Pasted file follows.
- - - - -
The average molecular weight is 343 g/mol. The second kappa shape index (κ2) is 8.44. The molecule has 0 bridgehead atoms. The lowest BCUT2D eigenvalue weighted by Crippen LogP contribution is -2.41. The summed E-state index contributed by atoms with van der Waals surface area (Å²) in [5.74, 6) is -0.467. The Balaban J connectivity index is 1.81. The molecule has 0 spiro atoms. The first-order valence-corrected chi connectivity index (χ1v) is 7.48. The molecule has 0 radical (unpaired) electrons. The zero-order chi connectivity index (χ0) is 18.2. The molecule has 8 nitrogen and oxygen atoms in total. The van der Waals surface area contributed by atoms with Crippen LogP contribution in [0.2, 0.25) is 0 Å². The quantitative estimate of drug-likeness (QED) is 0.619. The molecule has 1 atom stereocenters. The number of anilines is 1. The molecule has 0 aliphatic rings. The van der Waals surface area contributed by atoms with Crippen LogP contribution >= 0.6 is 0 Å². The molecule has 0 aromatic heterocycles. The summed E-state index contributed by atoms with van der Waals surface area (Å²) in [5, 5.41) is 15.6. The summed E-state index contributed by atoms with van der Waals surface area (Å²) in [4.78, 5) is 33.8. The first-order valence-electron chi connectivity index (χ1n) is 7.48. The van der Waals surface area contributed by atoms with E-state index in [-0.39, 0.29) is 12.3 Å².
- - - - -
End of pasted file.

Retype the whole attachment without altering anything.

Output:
The average molecular weight is 343 g/mol. The second kappa shape index (κ2) is 8.44. The molecule has 0 bridgehead atoms. The lowest BCUT2D eigenvalue weighted by Crippen LogP contribution is -2.41. The summed E-state index contributed by atoms with van der Waals surface area (Å²) in [5.74, 6) is -0.467. The Balaban J connectivity index is 1.81. The molecule has 0 spiro atoms. The first-order valence-corrected chi connectivity index (χ1v) is 7.48. The molecule has 0 radical (unpaired) electrons. The zero-order chi connectivity index (χ0) is 18.2. The molecule has 8 nitrogen and oxygen atoms in total. The van der Waals surface area contributed by atoms with Crippen LogP contribution in [0.2, 0.25) is 0 Å². The quantitative estimate of drug-likeness (QED) is 0.619. The molecule has 1 atom stereocenters. The number of anilines is 1. The molecule has 0 aliphatic rings. The van der Waals surface area contributed by atoms with Crippen LogP contribution >= 0.6 is 0 Å². The molecule has 0 aromatic heterocycles. The summed E-state index contributed by atoms with van der Waals surface area (Å²) in [5, 5.41) is 15.6. The summed E-state index contributed by atoms with van der Waals surface area (Å²) in [4.78, 5) is 33.8. The first-order valence-electron chi connectivity index (χ1n) is 7.48. The van der Waals surface area contributed by atoms with E-state index in [-0.39, 0.29) is 12.3 Å².